Debugging Rails with Git

Source control software gives us a unique insight into changes in code and the human intention behind them.

Part 5 in the series A Comprehensive Guide To Debugging Rails

Debugging With Git

  • Git Search $ git log -Gturbolinks --pretty=oneline returns all git commits which added or removed “turbolinks”, be that a method name, code comment, or part of the documentation. Shockingly fast, this is irreplaceable for figuring out which commits caused a particular change.

  • Git Log The output to $ git log details the changes made to the code as described by the git commit messages you type, starting with the most recent commit message. Perhaps these messages are enough for you to figure out what happened that might have broken your code, or at the very least to understand what your coworkers have changed. The default printout has a low information density, so I prefer to alias gl in my ~/.bashrc file with alias gl="git log --graph --pretty='format:%C(yellow)%h%Cblue%d%Creset %s %C(white) %an, %ar%Creset'" then call $ gl.

  • Git Diff: This command is priceless for comparing the present state of a specific file/folder with its state at a particular commit. $ git diff 9ce85 -- config/routes.rb compares the state of the config/routes.rb file with its state at the commit 9ce85.

  • Git Blame: Sometimes you cannot figure out the purpose behind a line of code. Perhaps the code isn’t as “self-documenting” as you hoped, or you find the associated comments opaque. You might have another chance to understand its intention through git blame. Git blame acts upon a single file, indicating the commit SHA that last changed each line. In this way you can see who last changed that line, alongside the commit message they entered in association with the committing of those changes to source control. These commit messages might explain the purpose of the code, for example in mentioning that the commit was intended to squash a particular bug. While git blame is available on the command line, the git blame UI on Github is far more usable (instructions on usage), so I recommended that instead.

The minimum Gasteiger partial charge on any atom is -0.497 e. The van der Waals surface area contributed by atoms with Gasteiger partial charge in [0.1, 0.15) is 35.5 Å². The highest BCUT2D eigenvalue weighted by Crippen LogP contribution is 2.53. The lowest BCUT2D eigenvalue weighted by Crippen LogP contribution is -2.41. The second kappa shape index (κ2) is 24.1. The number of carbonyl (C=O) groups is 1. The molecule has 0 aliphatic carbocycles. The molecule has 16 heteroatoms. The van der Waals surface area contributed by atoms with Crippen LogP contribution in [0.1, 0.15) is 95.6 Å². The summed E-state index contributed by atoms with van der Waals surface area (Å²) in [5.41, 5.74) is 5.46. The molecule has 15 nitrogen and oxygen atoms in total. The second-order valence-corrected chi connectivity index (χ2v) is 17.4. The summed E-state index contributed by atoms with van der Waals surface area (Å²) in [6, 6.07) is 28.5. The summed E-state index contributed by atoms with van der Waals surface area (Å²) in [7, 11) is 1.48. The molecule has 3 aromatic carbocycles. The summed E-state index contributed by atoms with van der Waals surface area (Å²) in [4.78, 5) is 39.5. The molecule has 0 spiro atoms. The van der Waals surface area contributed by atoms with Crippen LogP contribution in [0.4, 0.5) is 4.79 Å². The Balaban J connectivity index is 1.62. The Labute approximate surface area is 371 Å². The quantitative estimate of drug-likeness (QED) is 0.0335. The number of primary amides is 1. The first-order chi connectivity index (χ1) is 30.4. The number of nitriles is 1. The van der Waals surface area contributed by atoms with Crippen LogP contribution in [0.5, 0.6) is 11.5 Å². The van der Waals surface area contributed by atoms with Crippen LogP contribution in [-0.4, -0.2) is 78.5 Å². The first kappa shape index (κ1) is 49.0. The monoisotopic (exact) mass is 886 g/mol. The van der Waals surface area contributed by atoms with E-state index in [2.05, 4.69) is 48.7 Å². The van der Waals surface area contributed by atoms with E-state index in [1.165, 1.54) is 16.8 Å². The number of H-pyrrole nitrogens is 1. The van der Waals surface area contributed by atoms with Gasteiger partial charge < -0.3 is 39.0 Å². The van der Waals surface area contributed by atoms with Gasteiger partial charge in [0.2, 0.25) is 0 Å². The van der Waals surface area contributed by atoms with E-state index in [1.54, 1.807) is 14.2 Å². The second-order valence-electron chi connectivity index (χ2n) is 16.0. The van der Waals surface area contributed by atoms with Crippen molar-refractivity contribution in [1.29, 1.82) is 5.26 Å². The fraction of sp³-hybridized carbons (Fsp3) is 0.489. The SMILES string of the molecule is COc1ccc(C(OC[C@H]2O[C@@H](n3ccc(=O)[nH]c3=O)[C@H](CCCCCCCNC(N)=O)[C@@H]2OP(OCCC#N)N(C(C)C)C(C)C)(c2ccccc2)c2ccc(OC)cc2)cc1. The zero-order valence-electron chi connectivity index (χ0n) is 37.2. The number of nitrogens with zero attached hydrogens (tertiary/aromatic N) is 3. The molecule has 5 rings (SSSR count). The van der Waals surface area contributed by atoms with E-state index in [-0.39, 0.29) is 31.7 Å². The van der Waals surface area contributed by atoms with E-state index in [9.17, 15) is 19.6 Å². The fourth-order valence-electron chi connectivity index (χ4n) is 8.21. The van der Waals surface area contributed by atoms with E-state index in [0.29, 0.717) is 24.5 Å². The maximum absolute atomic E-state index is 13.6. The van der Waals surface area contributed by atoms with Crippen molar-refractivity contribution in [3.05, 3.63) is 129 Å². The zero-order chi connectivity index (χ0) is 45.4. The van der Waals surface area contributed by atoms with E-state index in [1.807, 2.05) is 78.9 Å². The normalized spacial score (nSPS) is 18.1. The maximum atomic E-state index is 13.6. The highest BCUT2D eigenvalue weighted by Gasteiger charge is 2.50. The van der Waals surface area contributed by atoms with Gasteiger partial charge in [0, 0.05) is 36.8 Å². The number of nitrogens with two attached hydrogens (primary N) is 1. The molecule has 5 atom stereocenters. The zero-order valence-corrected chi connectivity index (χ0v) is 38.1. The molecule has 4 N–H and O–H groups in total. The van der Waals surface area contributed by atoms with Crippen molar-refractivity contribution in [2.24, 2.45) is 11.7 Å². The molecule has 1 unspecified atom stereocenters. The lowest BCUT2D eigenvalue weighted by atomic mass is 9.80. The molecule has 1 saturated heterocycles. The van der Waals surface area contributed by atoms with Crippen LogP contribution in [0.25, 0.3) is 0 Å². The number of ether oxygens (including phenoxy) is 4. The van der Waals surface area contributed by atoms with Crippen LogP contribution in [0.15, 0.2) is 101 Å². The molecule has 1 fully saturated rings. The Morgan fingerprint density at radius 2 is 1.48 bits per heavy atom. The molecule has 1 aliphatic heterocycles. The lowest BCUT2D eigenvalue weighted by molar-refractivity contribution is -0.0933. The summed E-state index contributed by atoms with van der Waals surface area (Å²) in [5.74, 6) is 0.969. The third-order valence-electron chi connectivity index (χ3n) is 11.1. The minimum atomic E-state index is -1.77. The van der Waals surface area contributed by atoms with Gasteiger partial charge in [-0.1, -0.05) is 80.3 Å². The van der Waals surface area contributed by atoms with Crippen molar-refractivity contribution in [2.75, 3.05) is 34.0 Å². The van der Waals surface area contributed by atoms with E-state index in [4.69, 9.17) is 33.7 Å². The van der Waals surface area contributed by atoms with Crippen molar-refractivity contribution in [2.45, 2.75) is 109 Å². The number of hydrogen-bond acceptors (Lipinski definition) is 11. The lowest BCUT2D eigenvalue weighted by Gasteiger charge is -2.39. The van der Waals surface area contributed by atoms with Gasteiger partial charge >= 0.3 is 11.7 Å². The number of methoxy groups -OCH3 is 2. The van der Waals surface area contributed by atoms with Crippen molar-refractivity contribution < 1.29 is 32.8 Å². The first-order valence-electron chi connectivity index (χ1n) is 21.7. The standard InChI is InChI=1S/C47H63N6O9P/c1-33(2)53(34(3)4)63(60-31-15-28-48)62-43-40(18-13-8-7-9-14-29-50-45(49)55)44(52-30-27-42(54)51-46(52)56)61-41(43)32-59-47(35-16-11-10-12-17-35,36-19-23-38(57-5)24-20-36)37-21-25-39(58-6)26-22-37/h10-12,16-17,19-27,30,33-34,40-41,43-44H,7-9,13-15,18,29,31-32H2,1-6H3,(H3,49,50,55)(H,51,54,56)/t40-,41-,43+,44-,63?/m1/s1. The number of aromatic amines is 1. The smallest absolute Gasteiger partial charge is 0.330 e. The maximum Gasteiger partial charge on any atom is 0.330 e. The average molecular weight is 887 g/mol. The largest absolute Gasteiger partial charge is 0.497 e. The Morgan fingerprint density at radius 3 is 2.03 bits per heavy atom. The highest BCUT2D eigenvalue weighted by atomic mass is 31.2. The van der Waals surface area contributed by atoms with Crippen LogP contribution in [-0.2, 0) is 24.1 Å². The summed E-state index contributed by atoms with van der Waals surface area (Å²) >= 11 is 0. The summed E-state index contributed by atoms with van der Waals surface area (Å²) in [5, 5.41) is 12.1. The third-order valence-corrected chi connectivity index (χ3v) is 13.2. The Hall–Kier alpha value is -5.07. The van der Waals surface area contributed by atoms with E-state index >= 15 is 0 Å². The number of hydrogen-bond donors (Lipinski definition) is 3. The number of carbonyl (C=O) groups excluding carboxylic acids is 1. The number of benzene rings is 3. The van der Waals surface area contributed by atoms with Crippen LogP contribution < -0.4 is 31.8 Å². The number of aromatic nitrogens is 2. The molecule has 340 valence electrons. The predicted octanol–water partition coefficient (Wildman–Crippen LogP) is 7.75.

• Git Bisect: Sometimes you have absolutely no idea what’s causing a bug, but you do know that the bug did not exist in a previous version of your code. By identifying the git commit that created the bug, you’ll dramatically narrow down your search for what exactly caused the issue. Git bisect solves this problem by allowing you to mark a commit you know for certain contains the bug as “bad”, and another you know does not contain the bug as “good”, and then checking out different versions between the two marked commits for you to test whether the bug is present. Testing may be carried out by you manually (e.g. refreshing the browser page and seeing if the visual boxes are still misaligned) then marking that commit as good or bad and moving on, or testing may be carried out automatically, using a shell script with that employs the standard linux protocol of exiting with the code zero for good and non-zero for bad. More detailed information about Git bisect is found here.

  • Github issue reports for the gem: When dealing with problems arising out of gems used (you’ll often know this because lines from the gem library will appear in key places in the stack trace produced by an error), it’s often fruitful to search within the issues section of the Github project for that particular gem. Perhaps someone has already solved the issue or created a fork without that error, a fact you’d learn by looking at the “Network” tab in Github and hovering over each commit message to check for a reference to that bug.

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